Even Military Becoming Hostile to Christians
Before the government lifted the ban on open homosexuals in the military, Bible-believing chaplains were feeling growing hostility to the gospel and biblical truth. As evidence, World News Service lists the following: “[T]his year: An Army Reserve training brief on hate groups declares that evangelical Christians and Roman Catholics are extremists as dangerous as al Qaeda. A commander tells a chaplain to “stay in your lane” when he offers spiritual advice about the military’s exploding sexual assault problem. “Last year: A superior tells an Air Force major to remove from his desk the Bible he had kept there for 23 years. An Army lieutenant colonel instructs his subordinates to recognize the “religious right in America” as a domestic hate group like the KKK and Neo-Nazis. An Army master sergeant with 25 years of service faces punishment for serving Chick-fil-A sandwiches at his promotion party.
“Two years ago: Christian prayers banned at veteran funeral services in Houston’s National Cemetery. Bibles temporarily banned at Walter Reed Army Medical Center. A Christian cross banned from a military chapel in Afghanistan. A chaplain called into his supervisor’s office and chewed out for closing a prayer with the words “In Jesus’ name.”
For several years, an atheist humanist organization called the Freedom From Religion Foundation (FFRF) has been mounting lawsuits against any Christian displays on government property. Now, a Military Religious Freedom Foundation (MRFF) is specifically targeting Bible believers in the military.
Its founder, Mikey Weinstein, a vehement anti-Christian and former Air Force advocate general, has surfaced in the discussion of military religious freedom. This was alarming because he recently stated in a Huffington Post column that evangelical Christians are “monsters of human degradation.”
The Pentagon has responded that, while “proselytizing” is forbidden by regulations, the right to evangelize was carefully protected. Southern Baptist leaders immediately questioned who would be deciding the difference. Webster’s dictionary finds little significant difference in the definitions.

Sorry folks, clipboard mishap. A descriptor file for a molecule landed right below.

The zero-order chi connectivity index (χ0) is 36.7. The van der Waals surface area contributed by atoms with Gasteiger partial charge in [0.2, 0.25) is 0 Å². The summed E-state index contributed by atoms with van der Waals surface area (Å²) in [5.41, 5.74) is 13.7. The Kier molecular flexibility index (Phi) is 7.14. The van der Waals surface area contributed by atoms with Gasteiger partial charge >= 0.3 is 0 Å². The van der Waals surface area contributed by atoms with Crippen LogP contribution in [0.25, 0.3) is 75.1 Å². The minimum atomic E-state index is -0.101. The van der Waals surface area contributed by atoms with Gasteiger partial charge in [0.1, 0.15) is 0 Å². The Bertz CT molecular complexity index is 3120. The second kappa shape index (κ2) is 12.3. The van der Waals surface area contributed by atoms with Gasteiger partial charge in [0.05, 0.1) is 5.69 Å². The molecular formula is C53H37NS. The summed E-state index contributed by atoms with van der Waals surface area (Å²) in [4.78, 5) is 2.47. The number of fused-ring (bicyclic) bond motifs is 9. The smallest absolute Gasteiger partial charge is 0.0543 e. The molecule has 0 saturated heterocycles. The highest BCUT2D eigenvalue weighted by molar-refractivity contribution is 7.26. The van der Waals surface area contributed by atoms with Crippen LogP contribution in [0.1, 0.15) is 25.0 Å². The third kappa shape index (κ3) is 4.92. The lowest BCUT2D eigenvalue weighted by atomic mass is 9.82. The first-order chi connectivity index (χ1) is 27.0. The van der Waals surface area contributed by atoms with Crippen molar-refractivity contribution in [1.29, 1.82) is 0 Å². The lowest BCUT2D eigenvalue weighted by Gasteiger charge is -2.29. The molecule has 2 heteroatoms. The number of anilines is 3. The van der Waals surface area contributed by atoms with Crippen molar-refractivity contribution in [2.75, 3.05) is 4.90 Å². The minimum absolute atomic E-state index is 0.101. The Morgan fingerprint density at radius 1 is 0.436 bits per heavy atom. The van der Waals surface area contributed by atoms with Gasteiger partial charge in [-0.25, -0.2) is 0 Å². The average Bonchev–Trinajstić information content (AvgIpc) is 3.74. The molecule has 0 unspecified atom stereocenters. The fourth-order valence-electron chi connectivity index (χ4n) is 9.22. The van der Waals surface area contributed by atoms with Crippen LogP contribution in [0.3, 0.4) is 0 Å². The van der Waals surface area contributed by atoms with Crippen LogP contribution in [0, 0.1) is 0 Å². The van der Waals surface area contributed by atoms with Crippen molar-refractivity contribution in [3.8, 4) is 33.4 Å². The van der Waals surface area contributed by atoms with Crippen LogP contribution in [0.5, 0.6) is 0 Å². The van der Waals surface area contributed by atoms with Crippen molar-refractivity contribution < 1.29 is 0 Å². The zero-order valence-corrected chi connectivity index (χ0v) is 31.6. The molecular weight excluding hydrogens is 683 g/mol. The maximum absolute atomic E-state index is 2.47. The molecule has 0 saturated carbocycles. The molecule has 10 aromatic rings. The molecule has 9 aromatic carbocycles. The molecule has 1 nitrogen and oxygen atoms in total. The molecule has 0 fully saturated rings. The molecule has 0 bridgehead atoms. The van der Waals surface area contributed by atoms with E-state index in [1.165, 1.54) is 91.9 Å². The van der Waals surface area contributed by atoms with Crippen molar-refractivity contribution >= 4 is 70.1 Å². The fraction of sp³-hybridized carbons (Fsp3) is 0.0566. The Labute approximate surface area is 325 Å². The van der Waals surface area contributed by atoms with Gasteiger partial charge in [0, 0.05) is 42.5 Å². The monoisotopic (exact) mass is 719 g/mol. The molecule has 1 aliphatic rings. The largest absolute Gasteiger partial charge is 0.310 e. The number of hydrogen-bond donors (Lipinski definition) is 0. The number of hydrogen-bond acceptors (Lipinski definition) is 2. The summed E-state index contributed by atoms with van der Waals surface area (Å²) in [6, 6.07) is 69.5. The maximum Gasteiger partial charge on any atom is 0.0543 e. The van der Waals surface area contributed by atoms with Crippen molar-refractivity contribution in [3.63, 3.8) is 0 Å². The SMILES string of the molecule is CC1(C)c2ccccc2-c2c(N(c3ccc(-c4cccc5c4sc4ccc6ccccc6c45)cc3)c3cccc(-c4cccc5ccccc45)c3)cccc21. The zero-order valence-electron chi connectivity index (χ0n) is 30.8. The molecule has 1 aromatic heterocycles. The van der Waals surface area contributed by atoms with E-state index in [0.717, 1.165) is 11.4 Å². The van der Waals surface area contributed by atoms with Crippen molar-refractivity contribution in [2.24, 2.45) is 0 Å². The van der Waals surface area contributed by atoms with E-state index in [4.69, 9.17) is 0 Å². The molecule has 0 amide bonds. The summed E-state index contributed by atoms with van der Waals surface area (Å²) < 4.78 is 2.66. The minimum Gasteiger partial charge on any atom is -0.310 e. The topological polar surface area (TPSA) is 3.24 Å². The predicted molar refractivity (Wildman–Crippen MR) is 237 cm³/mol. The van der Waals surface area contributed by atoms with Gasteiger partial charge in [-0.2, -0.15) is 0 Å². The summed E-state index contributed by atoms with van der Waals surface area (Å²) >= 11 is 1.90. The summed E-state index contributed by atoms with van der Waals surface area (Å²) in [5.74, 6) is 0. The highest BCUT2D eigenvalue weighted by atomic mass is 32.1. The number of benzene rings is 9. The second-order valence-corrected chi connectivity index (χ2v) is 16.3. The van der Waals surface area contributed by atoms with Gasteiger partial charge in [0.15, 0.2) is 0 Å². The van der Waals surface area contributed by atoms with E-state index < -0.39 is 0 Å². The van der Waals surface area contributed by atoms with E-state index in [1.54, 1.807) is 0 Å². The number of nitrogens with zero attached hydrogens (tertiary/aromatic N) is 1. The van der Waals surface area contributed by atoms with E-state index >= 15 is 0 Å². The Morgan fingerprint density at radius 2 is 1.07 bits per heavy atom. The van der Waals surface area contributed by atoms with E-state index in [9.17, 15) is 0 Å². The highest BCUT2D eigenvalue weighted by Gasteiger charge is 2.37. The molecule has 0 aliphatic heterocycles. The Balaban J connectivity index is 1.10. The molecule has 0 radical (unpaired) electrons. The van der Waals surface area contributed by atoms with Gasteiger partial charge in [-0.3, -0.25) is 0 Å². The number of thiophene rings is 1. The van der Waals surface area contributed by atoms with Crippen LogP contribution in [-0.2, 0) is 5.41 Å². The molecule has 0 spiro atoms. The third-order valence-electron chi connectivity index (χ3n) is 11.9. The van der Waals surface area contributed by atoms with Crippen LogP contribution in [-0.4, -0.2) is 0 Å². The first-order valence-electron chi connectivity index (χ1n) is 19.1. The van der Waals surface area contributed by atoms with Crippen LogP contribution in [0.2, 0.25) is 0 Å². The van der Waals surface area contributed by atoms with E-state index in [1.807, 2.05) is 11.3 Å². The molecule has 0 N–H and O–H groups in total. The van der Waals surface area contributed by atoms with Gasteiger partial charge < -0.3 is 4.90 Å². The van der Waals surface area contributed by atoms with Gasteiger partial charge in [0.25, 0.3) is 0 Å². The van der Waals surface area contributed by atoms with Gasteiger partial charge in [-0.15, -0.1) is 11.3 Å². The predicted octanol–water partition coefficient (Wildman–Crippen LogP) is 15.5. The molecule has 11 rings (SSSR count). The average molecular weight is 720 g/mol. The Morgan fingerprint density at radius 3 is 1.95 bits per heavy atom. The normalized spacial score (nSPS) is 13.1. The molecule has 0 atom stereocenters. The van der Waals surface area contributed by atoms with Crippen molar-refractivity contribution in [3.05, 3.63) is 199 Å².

Most telling is the actual experiences of chaplains and Christians in the military. The Wall Street Journal provides the following quote: Joe Carter, a former Marine and an editor for the online evangelical magazine The Gospel Coalition, says nobody can take religious freedom for granted. “There was a time—just a few years ago, in fact—when we could laugh off such views by extremists like Weinstein. But the political climate has become increasingly hostile to religious liberties.”
Coast Guard Rear Admiral William Lee spoke at this year’s National Day of Prayer: “They expect us to check our religion in at the door —don’t bring that here,” Lee said. “Leaders like myself are feeling the constraints of rules and regulations and guidance issued by lawyers that put us in a tighter and tighter box regarding our constitutional right to express our religious faith. … Pray that we will be able to weather the storm.” Lee received five standing ovations.
This is just a small sampling of the news articles exposing this trend in the military. No part of our life is immune to this massive attack by Satan’s disciples who have invaded our culture. For over a hundred years prophetic voices have warned of creeping humanism, anti-Christian and anti-biblical teachings in our schools, media, and some “churches.” We failed to listen and now the monster is out of the cage.
The precious freedom that we see slipping away was bought by the blood of millions of our brave soldiers. Unless enough hearts are turned back to God to reestablish a measure of righteousness in the land, they may have died in vain.
Tract saturation was a major factor in past revivals. The more tracts you can get out, the better our chances of sparking the revival so desperately needed.